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Vanishing Area Puzzles
David Singmaster
Martin Gardner was very fond of vanishing area puzzles and devoted two chapters to them in his first book. There are actually two distinct types. Sam Loyd's Vanishing Chinaman and similar puzzles have pictures which are reassembled so a part of the picture appears to disappear. But the physical area remains fixed. The second type cuts up an area and reassembles it to produce more or less area, as in the classic chessboard dissection which converts the 8×8 square into a 5×13 rectangle. Gardner had managed to trace such puzzles back to Hooper in 1774. In 1989, I was visiting Leipzig and reading Schwenter which referred to an error of Serlio, in his book of 1535. Serlio hadn't realised that his dissection and reassembly gained area, but it is clear and this seems to be the origin of the idea. I will describe the history and some other versions of the idea.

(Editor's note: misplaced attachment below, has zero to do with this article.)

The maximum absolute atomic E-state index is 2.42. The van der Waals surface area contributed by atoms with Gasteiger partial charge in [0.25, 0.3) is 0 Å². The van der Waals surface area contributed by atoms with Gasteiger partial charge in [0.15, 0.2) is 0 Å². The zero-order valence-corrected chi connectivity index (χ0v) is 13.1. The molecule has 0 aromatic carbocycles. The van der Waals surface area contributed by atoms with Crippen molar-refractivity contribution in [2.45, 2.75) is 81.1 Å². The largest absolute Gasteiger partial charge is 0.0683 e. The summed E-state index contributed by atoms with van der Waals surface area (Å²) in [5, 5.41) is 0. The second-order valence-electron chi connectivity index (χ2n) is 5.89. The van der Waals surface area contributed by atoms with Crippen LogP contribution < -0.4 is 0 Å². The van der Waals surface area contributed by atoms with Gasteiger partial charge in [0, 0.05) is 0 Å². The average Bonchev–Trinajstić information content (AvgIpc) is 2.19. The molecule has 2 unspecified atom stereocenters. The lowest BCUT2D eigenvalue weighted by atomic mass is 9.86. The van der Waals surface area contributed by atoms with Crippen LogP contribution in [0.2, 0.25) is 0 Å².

Sam Loyd, vanishing area puzzles
Published: 2014/03/20
Author Details
David Singmaster
London South Bank University, UK

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